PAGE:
Lord Arthur Kinnaird

Football's Pioneers: Lord Arthur Kinnaird

In the latest edition of Football's Pioneers, in partnership with De Montfort University, Dr. Neil Carter recalls Lord Arthur Kinnaird, who was a key figure in persuading the FA to legalise professionalism in 1885.
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One of the most visible figures in the early history of association football was Arthur Fitzgerald Kinnaird (1847-1923), the eleventh Lord Kinnaird of Inchture and third Baron Kinnaird of Rossie. He was both a significant player and administrator, and his life in football was marked by the game’s transition from an amateur sport into a popular, professional one.

Kinnaird was Scottish but he spent most of his life in London. He played sport both at Eton and at Cambridge University, where he won a blue for real tennis. He later worked in his father’s bank and, in 1896, he became a director of Barclay’s Bank. Kinnaird gained a reputation as philanthropist and an evangelical Christian. He set up Homes for Working Boys, founded the Boys’ Brigade (1870) and also worked for the YWCA.

His football career was no less noteworthy, playing for both Old Etonians and the Wanderers. In 1873, he represented Scotland against England and also captained and scored for Wanderers in their victory in the second FA Cup Final against Oxford University. Overall, he played in nine FA Cup Finals, captaining the Old Etonians five times and the Wanderers twice, collecting five winners’ medals.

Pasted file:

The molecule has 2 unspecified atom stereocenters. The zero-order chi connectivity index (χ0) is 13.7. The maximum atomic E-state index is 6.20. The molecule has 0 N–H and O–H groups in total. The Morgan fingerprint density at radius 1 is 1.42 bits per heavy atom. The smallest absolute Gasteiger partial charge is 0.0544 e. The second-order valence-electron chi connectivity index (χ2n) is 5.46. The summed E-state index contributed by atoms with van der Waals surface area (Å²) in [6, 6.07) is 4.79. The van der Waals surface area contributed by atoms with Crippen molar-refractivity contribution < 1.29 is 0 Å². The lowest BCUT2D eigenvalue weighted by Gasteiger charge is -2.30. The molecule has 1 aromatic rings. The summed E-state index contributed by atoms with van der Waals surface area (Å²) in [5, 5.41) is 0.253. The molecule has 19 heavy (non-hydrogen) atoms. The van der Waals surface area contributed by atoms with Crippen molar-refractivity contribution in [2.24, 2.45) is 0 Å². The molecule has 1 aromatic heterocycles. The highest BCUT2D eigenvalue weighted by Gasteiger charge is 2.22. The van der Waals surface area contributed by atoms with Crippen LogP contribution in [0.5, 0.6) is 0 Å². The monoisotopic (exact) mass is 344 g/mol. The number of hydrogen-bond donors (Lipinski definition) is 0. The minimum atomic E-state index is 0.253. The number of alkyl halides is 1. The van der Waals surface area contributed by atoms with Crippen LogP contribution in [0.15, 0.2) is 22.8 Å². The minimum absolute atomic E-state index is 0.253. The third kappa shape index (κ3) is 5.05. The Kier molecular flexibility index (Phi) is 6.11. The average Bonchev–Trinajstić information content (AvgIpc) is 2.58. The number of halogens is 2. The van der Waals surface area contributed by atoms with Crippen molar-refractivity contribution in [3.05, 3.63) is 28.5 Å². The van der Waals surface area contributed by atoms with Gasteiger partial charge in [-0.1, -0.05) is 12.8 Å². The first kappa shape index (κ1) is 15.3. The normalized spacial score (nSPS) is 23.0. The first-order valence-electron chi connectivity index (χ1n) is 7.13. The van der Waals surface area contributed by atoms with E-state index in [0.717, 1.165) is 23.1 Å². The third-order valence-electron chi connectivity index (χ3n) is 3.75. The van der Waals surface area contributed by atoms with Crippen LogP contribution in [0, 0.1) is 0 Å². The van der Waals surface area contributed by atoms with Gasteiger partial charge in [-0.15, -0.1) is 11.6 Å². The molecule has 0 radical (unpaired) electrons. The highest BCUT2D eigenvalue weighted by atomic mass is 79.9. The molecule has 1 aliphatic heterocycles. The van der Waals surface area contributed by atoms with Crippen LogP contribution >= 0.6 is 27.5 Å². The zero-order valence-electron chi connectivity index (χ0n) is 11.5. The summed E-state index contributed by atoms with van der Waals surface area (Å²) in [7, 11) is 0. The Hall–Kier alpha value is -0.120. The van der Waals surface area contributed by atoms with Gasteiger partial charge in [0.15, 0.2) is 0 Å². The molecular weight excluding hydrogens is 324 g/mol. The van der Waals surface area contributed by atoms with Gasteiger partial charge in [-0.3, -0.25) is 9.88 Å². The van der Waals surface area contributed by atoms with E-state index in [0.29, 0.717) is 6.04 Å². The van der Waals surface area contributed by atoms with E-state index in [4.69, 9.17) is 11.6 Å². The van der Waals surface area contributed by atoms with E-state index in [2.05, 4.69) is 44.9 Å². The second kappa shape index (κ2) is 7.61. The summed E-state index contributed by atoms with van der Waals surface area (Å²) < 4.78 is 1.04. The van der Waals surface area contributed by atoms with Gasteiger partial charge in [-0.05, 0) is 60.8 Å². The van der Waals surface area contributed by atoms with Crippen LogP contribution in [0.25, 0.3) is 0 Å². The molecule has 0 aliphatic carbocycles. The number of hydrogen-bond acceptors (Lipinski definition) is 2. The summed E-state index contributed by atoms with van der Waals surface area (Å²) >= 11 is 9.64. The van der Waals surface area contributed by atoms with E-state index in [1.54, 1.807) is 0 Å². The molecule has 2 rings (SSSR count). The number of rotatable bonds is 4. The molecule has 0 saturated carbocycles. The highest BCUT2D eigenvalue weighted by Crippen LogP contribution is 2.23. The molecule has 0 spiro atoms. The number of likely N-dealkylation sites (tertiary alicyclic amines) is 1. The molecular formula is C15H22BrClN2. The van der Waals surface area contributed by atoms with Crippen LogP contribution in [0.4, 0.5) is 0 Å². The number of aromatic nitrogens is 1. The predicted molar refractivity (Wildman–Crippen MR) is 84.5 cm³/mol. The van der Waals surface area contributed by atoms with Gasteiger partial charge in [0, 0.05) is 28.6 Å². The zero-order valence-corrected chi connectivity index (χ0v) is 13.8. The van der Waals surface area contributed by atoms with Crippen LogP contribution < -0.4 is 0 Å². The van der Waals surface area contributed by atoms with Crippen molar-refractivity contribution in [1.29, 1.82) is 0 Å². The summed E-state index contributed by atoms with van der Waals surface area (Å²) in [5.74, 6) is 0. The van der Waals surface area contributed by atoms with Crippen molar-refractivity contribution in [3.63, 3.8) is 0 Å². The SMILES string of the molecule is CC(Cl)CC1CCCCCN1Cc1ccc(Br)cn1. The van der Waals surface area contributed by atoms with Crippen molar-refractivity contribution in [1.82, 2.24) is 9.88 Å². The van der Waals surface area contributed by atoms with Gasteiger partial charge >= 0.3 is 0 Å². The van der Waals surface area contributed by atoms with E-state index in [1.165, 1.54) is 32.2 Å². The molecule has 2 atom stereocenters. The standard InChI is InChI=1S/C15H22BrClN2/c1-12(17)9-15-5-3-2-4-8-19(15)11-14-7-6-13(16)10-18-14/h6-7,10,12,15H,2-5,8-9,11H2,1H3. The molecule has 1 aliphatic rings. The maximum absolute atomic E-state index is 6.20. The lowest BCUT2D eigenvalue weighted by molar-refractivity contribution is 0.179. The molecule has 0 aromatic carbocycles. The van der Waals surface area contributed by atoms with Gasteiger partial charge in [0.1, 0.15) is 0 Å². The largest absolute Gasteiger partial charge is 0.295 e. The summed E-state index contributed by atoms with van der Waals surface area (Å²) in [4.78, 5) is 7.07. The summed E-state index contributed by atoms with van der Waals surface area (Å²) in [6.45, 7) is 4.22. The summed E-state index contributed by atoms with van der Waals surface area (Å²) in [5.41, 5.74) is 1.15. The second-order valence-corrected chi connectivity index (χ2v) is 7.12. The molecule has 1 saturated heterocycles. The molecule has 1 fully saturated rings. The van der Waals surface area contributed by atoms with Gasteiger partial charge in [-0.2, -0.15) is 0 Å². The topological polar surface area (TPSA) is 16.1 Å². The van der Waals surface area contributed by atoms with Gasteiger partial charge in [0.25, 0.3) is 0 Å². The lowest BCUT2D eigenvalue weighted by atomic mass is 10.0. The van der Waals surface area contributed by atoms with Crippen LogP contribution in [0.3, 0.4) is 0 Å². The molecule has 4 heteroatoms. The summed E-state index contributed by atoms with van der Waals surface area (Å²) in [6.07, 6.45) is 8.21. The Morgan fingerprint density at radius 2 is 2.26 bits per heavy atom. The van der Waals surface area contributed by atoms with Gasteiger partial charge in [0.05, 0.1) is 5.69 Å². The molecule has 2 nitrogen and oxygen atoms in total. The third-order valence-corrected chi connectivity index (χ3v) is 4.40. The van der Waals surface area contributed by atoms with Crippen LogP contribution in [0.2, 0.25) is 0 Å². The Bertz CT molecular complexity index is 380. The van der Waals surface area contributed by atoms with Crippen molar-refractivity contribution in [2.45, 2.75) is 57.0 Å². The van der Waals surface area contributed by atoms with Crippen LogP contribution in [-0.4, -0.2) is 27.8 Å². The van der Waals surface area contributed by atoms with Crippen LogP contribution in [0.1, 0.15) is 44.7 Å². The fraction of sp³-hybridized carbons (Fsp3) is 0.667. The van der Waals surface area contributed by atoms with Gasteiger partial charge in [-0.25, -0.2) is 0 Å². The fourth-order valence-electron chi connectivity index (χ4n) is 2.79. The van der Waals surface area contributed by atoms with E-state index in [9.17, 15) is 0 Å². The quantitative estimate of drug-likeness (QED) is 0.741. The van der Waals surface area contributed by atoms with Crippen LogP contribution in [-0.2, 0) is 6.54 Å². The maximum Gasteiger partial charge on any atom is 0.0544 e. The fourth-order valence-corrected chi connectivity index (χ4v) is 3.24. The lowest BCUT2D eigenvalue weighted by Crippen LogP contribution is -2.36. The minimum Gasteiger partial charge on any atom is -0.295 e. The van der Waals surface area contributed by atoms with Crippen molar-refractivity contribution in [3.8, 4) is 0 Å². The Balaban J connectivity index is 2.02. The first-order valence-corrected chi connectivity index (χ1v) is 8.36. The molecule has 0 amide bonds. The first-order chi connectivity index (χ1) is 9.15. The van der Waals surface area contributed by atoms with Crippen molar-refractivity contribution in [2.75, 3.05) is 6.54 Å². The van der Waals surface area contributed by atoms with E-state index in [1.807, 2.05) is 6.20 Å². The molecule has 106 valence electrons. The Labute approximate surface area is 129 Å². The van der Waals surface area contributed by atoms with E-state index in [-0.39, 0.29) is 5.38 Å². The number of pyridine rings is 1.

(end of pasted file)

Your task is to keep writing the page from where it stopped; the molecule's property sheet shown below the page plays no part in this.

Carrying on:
An adherent of ‘Muscular Christianity’, Kinnaird was renowned for his robust play. It was once said that his mother told a friend of Kinnaird’s of her fear that Arthur would one day return with a broken leg. ‘If he does, it won't be his own’, he replied.

Old Etonians’ FA Cup Final triumph over Blackburn Rovers in 1882 was his last and, to celebrate, he stood on his hands in front of the pavilion. The following year, his old boys’ team were defeated by Blackburn Olympic, signalling a power shift away from the old amateur elite. Kinnaird’s role in association football’s development, however, extended to the game’s administration.

In 1868, he had been elected to the committee of the FA and, 10 years later, was elected its treasurer.

By now, the professionals were at the gates. Kinnaird initially backed an FA anti-professional resolution in 1882. But later, along with FA secretary Charles Alcock, he realised that professionalism would not be denied and, in 1885, they persuaded the FA to legalise the practice. This gave English football that distinctive character of professionalism under amateur control which lasted until the 1960s.

It also saved football from the social and ethical rupture that rugby was to suffer in 1895. In 1890, Kinnaird became president of the FA.

While influence had shifted towards more bourgeois types, Kinnaird’s continuing presence gave the body respectability due to his social status. He retained this position until his death in 1923, 10 days after his wife had passed away.

For more information about sports history at DMU, visit www.dmu.ac.uk/sportshistory.

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